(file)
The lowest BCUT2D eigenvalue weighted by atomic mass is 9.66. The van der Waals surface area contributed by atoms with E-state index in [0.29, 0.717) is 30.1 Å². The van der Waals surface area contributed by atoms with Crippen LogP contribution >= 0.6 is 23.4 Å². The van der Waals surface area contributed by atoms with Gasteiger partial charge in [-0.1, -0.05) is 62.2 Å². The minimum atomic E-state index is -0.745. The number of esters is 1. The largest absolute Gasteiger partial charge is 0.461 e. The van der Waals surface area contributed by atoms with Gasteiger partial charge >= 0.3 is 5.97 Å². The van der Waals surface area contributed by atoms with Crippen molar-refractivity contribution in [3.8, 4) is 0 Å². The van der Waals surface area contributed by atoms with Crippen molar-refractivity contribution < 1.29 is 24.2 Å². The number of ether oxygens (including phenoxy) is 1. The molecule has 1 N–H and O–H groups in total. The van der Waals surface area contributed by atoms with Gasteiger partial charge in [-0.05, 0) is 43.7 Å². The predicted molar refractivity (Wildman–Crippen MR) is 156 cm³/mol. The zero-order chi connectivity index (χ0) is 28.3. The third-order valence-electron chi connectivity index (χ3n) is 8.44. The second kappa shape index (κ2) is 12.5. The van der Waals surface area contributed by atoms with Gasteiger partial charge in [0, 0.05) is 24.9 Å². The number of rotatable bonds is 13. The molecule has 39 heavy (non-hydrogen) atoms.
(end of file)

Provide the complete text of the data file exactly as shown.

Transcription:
The lowest BCUT2D eigenvalue weighted by atomic mass is 9.66. The van der Waals surface area contributed by atoms with E-state index in [0.29, 0.717) is 30.1 Å². The van der Waals surface area contributed by atoms with Crippen LogP contribution >= 0.6 is 23.4 Å². The van der Waals surface area contributed by atoms with Gasteiger partial charge in [-0.1, -0.05) is 62.2 Å². The minimum atomic E-state index is -0.745. The number of esters is 1. The largest absolute Gasteiger partial charge is 0.461 e. The van der Waals surface area contributed by atoms with Gasteiger partial charge >= 0.3 is 5.97 Å². The van der Waals surface area contributed by atoms with Crippen molar-refractivity contribution in [3.8, 4) is 0 Å². The van der Waals surface area contributed by atoms with Crippen molar-refractivity contribution < 1.29 is 24.2 Å². The number of ether oxygens (including phenoxy) is 1. The molecule has 1 N–H and O–H groups in total. The van der Waals surface area contributed by atoms with Gasteiger partial charge in [-0.05, 0) is 43.7 Å². The predicted molar refractivity (Wildman–Crippen MR) is 156 cm³/mol. The zero-order chi connectivity index (χ0) is 28.3. The third-order valence-electron chi connectivity index (χ3n) is 8.44. The second kappa shape index (κ2) is 12.5. The van der Waals surface area contributed by atoms with Gasteiger partial charge in [0, 0.05) is 24.9 Å². The number of rotatable bonds is 13. The molecule has 39 heavy (non-hydrogen) atoms.